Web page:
Josef Herman

From Wikipedia, the free encyclopedia
Jump to: navigation, search
Josef Herman
Born 3 January 1911
in Warsaw, Poland.
Died 19 February 2000
Suffolk, England
Known for Painting

Josef Herman OBE (3 January 1911 – 19 February 2000), was a highly regarded Polish-British realist painter who influenced contemporary art, particularly in the UK. His work often had subjects of workers and was inherently political. He was among more than a generation of eastern European Jewish artists who emigrated to escape persecution and worked abroad. For eleven years he lived in South Wales.

Early life and education[edit]

Herman was born in Warsaw, Poland into a Jewish family, on 3 January 1911.[1][2] He attended the Warsaw School of Art for two years before working briefly as a graphic artist.


In 1938 at the age of 27, Herman left Poland for Brussels to escape anti-Semitism. He was introduced to many of the prominent artists then working in the city. After the beginning of World War II and the German invasion of Belgium, he escaped to France and then to Great Britain. He first lived in Glasgow before moving to London for a time. There he met numerous other European émigrés, such as the Hungarian Michael Peto, with whom he became friends. When Peto decided to go into photography after the war, Herman encouraged him in his new endeavor and supported his progress as a photojournalist.

Herman's own style was bold and distinctive, involving strong shapes with minimal detail. He continued to work up to his death in 2000.

Herman studied working people as the subjects of his art, including grape pickers, fishermen and, most notably, coal miners. The latter became a particular interest for Herman during the eleven years that he lived in Ystradgynlais, a mining community in South Wales, beginning in 1944.[3] He became part of the community, where he was fondly nicknamed "Joe Bach".[4] Among his creative collaborators and friends in Wales was the artist Will Roberts, who lived in Neath.[5]

When commissioned in 1951 to paint a mural for the Festival of Britain, Herman took coal miners as his subject. His work Miners (1951) showed six men resting above ground after their work. Herman said, "I think it is one of my key pictures and the most important one I did in Wales."[4] The mural is held in the permanent collection of the Glynn Vivian Art Gallery, affiliated with the Swansea Museum.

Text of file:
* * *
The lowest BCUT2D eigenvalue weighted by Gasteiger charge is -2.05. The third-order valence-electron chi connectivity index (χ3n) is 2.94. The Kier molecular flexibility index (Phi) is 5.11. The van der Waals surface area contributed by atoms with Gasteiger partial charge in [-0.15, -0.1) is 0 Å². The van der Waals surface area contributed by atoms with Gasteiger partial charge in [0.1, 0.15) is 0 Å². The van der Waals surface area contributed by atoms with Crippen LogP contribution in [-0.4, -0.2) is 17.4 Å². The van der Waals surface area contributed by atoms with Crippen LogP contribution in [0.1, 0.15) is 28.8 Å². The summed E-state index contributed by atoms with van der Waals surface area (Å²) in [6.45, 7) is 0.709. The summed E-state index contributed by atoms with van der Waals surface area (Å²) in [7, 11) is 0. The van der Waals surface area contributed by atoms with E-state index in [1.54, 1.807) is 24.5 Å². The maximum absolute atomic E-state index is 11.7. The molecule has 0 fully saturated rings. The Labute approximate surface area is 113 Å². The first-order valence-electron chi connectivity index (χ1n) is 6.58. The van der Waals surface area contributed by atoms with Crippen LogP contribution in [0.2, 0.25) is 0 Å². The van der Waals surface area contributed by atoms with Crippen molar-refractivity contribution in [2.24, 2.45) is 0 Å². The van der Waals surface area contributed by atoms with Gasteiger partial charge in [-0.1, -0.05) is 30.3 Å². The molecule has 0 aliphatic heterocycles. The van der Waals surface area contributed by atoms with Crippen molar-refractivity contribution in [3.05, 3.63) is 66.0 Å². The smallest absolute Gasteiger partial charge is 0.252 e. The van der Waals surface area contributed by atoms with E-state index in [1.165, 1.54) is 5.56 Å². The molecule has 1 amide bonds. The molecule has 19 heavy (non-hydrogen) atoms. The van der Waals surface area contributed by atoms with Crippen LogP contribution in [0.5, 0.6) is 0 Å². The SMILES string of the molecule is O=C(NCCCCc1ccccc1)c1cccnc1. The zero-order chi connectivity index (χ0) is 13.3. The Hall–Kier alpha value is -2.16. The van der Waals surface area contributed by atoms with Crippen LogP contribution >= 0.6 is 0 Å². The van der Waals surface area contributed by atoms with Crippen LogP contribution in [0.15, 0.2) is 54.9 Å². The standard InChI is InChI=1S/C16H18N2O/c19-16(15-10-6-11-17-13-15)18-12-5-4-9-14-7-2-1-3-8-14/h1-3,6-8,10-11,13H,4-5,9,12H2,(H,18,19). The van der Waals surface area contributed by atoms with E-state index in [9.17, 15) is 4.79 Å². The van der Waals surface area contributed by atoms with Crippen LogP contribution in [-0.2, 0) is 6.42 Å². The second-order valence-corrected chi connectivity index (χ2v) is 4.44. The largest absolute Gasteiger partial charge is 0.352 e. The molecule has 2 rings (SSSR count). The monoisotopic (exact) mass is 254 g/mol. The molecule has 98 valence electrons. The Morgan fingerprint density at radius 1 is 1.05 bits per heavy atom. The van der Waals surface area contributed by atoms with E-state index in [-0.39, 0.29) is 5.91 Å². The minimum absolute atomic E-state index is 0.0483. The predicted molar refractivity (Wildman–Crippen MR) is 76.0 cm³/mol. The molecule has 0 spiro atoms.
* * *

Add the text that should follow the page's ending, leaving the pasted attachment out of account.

Some of Herman's work was collected by the Davies sisters, British art patrons and collectors in Wales, as part of their 20th-century holdings. They bequeathed their joint collection of 260 works, particularly strong in Impressionist and post-Impressionist paintings and sculptures, to the National Museum Wales in the mid-20th century, greatly expanding its range.[6]

Leaving Wales in 1955 because his health was affected by the damp climate, Herman lived briefly in Spain and then in London.[4] All the same, he won the Gold Medal for Fine Art at the 1962 Wales National Eisteddfod.[7]

In 1955 he moved to Suffolk with his partner, Nini Ettlinger, whom he married in 1961. The tragic death of their young daughter prompted them to move away and from 1972 Herman lived in the house in West London where he died in February 2000.[8]

In 1981 Herman was awarded an OBE for services to British Art and was elected to the Royal Academy of Arts in 1990. He died in February 2000.[1]

Legacy and honors[edit]

  • 2004, the Josef Herman Foundation was established in Ystradgynlais, to honor the artist and his legacy, and encourage study of his work, as well as arts initiatives in South Wales.[4]
  • 2010, Michael Waters' play, The Secret of Belonging, about Josef Herman and his years in Ystradgynlais, was produced by the National Theatre Wales. The play included a contemporary folk-influenced score by Swansea musician and composer Andy Jones, and it was performed by the Antic Theatre. They first performed at Swansea, then took the play on a tour of South Wales during April/May 2010.[9]


  • BOHM-DUCHEN, M. (2009) The Art and Life of Josef Herman. Lund Humpries, Surrey.
  • HELLER, R. (1998) Josef Herman: The work is the Life. Momentum, London.
  • HERMAN, N. (1996) Josef Hermann: A Working Life. Quartet Books.
  • HERMANN, J. (1988) Note From A Welsh Diary. Free Association Books, London.


  1. ^ a b Josef Herman at
  2. ^ "Josef Herman 1911–2000". Retrieved 27 May 2015. 
  3. ^ Sonia Williams, Welsh Arts Archive
  4. ^ a b c d "Miners, 1951 - Josef Herman" Archived 2011-09-27 at the Wayback Machine., Swansea, accessed 13 October 2010
  5. ^ "Will Roberts RCA Memorial Exhibition - A National Library of Wales touring exhibition", National Museum Wales, 2001, accessed 13 October 2010
  6. ^ Art: "Davies Sisters Collection", National Museum Wales, accessed 13 October 2010
  7. ^ Laura Chamberlain (26 July 2011) "Archbishop of Canterbury to present Eisteddfod art award", BBC Wales (blog), accessed 20 January 2015.
  8. ^ Josef Herman (1911-2000) at Archived 2011-07-08 at the Wayback Machine.
  9. ^ "The Secret of Belonging", Community, National Theatre Wales, accessed 13 October 2010

Further reading[edit]

  • Roese, Herbert E. (2007), Josef Herman's influence on other painters, David Jones Journal Vol.VI No.1&2, pp. 138–145

External links[edit]

Herman's work is held in many of the major public and private art collections of the world.